How to make your own face mask to help stop the spread of the coronavirusOSU basketball: Eddie Sutton officially elected to Naismith Hall of FameLive updates - Oklahoma coronavirus confirmed cases: 1,159; 42 dead

NewsOK: Oklahoma City News, Sports, Weather & Entertainment

West Virginia Senate passes 'born alive' abortion bill

CHARLESTON, W.Va. (AP) — After acknowledging that murder is already a crime, the West Virginia Senate on Monday passed a bill to penalize physicians who don't provide medical care to a baby born after an abortion attempt.

Senators unanimously approved the measure following lone testimony from a Democrat who said lawmakers have wasted time angling for political points on a bill that has no impact instead of working on the state's more serious problems.

“A child born alive who would somehow be killed, that would be murder. It would clearly be murder, there's nobody doing that and if they do do it they're in jail,” said Harrison County Sen. Mike Romano, adding that the bill “isn't going to change anything.”

The bill, dubbed the Born-Alive Abortion Survivors Protection Act, subjects medical professionals to discipline from their licensing board if they do not care for a child born after an abortion procedure.

In a previous debate, some Republicans in the House of Delegates conceded that the bill is more about sending a political message than solving an ongoing problem, especially since existing laws already protect newborns and that the state bans abortions after 20 weeks. One Independent delegate has also noted that laws about providing medical care could change.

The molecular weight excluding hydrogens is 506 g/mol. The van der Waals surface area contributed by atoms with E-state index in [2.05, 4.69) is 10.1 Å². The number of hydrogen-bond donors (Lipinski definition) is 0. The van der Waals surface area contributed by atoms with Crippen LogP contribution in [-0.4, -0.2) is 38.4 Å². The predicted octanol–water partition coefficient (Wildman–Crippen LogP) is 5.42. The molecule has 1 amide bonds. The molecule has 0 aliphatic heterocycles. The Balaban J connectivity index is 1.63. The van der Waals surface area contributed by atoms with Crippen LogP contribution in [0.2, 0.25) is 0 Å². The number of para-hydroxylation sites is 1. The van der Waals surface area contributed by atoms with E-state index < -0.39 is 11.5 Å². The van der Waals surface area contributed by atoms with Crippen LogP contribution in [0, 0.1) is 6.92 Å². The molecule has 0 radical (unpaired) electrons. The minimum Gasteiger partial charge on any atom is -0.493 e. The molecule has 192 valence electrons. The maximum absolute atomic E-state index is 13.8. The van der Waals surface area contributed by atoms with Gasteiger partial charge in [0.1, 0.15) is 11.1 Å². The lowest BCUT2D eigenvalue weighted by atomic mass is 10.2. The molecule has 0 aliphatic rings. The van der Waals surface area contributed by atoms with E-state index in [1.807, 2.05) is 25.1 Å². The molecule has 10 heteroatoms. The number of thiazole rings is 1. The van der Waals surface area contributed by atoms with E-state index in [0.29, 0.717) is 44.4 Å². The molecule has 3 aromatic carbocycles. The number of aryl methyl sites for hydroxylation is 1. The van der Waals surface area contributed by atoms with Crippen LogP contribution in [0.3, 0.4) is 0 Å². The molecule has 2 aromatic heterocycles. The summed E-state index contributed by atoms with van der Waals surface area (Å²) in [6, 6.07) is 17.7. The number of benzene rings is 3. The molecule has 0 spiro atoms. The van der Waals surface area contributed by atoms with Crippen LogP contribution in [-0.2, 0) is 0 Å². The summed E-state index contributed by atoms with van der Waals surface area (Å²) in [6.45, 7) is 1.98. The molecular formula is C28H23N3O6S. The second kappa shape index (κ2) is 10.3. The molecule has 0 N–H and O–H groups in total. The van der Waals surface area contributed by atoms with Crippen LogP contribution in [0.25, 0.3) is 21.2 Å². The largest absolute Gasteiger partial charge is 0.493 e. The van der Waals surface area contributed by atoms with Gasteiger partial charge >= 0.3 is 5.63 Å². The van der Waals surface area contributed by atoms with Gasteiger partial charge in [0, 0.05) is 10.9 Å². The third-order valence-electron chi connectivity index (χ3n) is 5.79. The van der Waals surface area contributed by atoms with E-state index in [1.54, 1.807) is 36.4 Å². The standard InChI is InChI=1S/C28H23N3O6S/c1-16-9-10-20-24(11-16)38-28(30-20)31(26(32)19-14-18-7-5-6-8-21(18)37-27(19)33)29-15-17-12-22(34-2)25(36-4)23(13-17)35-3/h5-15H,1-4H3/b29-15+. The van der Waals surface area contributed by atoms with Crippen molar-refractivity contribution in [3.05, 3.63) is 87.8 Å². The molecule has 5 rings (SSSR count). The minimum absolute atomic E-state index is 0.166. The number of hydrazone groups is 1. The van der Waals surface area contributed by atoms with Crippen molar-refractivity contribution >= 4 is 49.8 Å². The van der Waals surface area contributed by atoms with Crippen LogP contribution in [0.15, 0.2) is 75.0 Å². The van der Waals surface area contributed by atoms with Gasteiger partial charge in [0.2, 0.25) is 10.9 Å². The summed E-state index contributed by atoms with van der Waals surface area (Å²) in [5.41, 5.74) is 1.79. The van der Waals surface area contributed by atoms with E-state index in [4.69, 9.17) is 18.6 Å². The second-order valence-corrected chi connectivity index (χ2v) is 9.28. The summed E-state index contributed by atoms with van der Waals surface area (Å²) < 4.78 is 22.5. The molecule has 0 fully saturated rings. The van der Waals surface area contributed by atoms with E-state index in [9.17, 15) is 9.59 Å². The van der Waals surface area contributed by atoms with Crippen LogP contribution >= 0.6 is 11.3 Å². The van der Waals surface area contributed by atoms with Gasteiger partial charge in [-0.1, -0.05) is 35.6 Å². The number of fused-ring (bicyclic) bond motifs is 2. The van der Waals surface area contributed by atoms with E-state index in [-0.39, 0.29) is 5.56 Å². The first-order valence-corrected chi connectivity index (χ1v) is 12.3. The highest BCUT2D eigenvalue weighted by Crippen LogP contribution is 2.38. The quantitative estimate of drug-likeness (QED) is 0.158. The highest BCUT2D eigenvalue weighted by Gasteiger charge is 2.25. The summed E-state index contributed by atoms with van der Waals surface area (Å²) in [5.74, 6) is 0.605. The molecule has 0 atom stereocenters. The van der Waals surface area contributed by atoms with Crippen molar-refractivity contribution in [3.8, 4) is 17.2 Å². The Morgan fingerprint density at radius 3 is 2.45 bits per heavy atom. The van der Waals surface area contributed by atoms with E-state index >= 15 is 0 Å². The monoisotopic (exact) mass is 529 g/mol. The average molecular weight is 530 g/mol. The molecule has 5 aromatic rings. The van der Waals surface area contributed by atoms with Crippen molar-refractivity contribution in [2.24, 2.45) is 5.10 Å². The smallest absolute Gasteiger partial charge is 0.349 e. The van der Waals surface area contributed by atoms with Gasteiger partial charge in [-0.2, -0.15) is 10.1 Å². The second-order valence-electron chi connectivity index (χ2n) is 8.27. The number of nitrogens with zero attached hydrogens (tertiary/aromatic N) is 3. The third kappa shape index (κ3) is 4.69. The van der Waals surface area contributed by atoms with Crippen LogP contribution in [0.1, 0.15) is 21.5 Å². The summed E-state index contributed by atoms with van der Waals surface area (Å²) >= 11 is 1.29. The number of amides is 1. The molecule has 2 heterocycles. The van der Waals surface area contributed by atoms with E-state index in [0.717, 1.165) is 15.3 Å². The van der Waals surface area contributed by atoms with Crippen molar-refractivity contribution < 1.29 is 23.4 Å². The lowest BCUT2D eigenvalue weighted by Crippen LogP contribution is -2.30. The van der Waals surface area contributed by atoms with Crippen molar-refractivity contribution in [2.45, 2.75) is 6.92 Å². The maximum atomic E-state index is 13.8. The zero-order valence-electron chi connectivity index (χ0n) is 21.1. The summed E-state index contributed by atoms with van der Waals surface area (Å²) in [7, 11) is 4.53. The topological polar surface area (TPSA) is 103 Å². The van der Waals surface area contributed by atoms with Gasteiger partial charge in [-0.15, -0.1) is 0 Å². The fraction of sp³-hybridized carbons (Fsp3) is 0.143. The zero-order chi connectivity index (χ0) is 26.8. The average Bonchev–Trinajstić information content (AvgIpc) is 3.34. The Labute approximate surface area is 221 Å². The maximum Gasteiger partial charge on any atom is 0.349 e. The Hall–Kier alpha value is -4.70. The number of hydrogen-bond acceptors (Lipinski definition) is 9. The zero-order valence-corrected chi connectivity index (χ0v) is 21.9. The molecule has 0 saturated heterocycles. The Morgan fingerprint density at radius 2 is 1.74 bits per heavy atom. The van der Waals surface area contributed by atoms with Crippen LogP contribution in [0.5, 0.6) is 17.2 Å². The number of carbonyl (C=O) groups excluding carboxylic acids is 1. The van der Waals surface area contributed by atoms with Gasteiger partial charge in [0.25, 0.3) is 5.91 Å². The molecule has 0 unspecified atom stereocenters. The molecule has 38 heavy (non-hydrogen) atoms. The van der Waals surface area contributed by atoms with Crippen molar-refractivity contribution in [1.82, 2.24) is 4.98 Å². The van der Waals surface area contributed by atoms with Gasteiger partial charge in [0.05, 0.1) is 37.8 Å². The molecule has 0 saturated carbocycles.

The House must approve minor amendments to the bill before it goes to the office of Gov. Jim Justice, who said he will sign the measure.

"I will proudly sign this bill into law when it comes to my desk because every human life — born and unborn — is precious and a gift from God. As long as I am Governor, I will always defend the right to life for every unborn child," Justice wrote on Twitter.

Elizabeth Nash, state policy analyst at the Guttmacher Institute, a research group that supports abortion rights, has said such proposals are often employed around election seasons to “gin up the base in some way.”

A similar measure was vetoed last year by North Carolina's Democratic governor, who said the proposal was unnecessary and that newborn babies are already protected by existing laws.

Associated Press

News from The Associated Press, and a taste of the great journalism produced by AP members and customers. Managed 24/7 by these editors: apne.ws/APSocial Read more ›

Comments